Posts tagged ‘potatoes’

October 30, 2011

Crispy Potatoes

Crispy potatoes are simple and delicious.  They’re made in the oven, but the serious amount of oil involved takes these far away from the semi-healthy category of oven fries (and into a category of incredibly delicious).

I started with 2 medium-sized red potatoes, 2 shallots, and 4 cloves of garlic.

garlic clove on wooden cutting board, partly peeled

 

 

 

 

 

 

 

 

Shallot sliced thinly, resting on cutting board with knife

 

 

 

 

 

 

 

Pour some olive oil into the pan and place the thinly-sliced potatoes into a single layer.  Wait about 5 minutes before putting in the oven – this allows the oil to soak into the potatoes a bit more.

 

 

 

 

 

 

 

Baking time was about 40 minutes in a 375 degree oven, stirring frequently.

 

 

 

 

 

 

 

Scrambled eggs and chipotle sauce are welcome additions.  Plain old hot sauce is great on these potatoes, as is nearly any sauce you might enjoy dipping french fries into (honey mustard, ketchup and mayo, etc.).

October 2, 2011

Sweet Potato and Leek Bake

For this wonderful and satifyingly fall-like dish, you really need very little work, although lots of time.

2-4 sweet potatoes (about 1 1/2 lbs)
2 fingerling potatoes
3 leeks, white-light green parts only
1 mid-small onion
3/4 of a head of garlic
4 tablespoons butter (it’s worth it)
2 tablespoons olive oil
1/4 cup milk
1/8 cup white wine
Goat cheese
Thyme, oregano, nutmeg, salt & pepper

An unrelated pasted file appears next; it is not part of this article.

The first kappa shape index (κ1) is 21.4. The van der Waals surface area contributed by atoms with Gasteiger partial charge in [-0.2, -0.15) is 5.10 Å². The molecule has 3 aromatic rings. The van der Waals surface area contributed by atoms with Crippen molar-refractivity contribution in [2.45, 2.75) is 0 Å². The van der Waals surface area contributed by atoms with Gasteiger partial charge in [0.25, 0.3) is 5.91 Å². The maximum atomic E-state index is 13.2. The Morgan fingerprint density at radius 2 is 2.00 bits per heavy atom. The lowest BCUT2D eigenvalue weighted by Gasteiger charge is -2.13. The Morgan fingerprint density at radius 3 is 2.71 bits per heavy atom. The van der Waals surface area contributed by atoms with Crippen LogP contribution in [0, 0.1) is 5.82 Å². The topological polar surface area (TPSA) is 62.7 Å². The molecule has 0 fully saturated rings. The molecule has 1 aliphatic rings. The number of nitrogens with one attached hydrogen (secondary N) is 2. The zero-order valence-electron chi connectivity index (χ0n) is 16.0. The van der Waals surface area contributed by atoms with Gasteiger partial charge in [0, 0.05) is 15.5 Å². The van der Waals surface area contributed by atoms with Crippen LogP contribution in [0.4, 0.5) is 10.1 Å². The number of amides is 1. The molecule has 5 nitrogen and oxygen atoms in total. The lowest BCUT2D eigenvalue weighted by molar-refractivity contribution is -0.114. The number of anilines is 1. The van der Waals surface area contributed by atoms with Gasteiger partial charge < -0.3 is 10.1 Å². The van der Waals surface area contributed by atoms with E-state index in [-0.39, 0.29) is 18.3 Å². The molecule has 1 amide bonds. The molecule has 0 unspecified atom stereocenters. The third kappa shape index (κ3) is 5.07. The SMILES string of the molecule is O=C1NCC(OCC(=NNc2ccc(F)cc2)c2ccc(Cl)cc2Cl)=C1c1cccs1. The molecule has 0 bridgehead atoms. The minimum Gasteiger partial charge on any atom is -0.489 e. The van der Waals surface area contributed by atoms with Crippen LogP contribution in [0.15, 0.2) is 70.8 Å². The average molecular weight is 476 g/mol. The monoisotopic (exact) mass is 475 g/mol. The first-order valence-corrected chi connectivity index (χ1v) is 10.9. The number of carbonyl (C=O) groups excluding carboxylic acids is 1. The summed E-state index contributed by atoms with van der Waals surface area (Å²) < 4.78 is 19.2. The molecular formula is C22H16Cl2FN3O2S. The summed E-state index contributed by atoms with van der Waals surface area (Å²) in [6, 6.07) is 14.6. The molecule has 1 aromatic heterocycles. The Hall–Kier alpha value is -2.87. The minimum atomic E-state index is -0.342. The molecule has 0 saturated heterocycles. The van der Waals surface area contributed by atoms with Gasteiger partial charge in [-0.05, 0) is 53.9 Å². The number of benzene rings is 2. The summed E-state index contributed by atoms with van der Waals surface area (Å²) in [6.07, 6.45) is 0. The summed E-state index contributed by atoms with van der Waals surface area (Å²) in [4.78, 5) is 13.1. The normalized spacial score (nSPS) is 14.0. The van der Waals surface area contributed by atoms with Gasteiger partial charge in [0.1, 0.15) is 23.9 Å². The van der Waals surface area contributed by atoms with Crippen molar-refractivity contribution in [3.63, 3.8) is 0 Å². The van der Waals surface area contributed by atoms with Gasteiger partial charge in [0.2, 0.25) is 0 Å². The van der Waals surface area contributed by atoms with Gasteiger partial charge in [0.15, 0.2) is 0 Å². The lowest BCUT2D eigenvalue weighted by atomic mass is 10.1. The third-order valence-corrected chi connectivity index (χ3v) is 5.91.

1. Melt the butter in a dutch oven.  A dutch oven is a oven-safe covered pan.

2. Chop the potatoes and onion into 1 inch cubes, mince the garlic, and slice the leeks first in half lengthwise and then into 2 1/2 inch strips.

3. Toss all of the vegetables in with the melted butter, add olive oil, and mix to combine.

4. Season with a healthy about of dried thyme and oregano.  Add a pinch of nutmeg.

5. Again, stir to combine.

6. Pour the milk and wine over the mixture and roast, covered, at 350 for 45 – hour, or until the potatoes are soft to a fork.  Stir every 15 minutes. About 15 minutes before the potatoes are done, toss 1/4 cup of soft goat cheese over the whole mixture.

7.  Eat immediately.  Optional: top with cheddar cheese instead of goat cheese.

May 22, 2011

A Delicious Meal of Potatoes and Righteousness

Potatoes:

  • 5-6 potatoes, in very thin slices
  • 3 mushrooms, chopped small
  • chives, finely cut
  • ramps, finely sliced
  • green garlic, minced
  • shallot, minced
  • Parmesan cheese
  • olive oil
  • salt & pepper
  • drizzle of heavy cream
  • 2 tablespoons butter

  1. Cook the ramps, mushrooms, garlic, shallot, chives, nutmeg, salt and pepper in olive oil and set aside.
  2. Peel and boil the potatoes until mostly cooked, then julienne them.
  3. Layer the potatoes and the mushroom herb mixture in a Dutch oven and top with butter and Parmesan.
  4. Bake covered at 350 for 45 minutes
  5. Serve with delicious righteous kale recipe from The Closet Dweller’s Reign, except without the pasta.
April 5, 2011

Potato Dill Soup: A Photo Memoir

Chop 1 shallot.

 

Finely chop 5-6 small carrots. Ours are mostly yellow carrots-hence the color.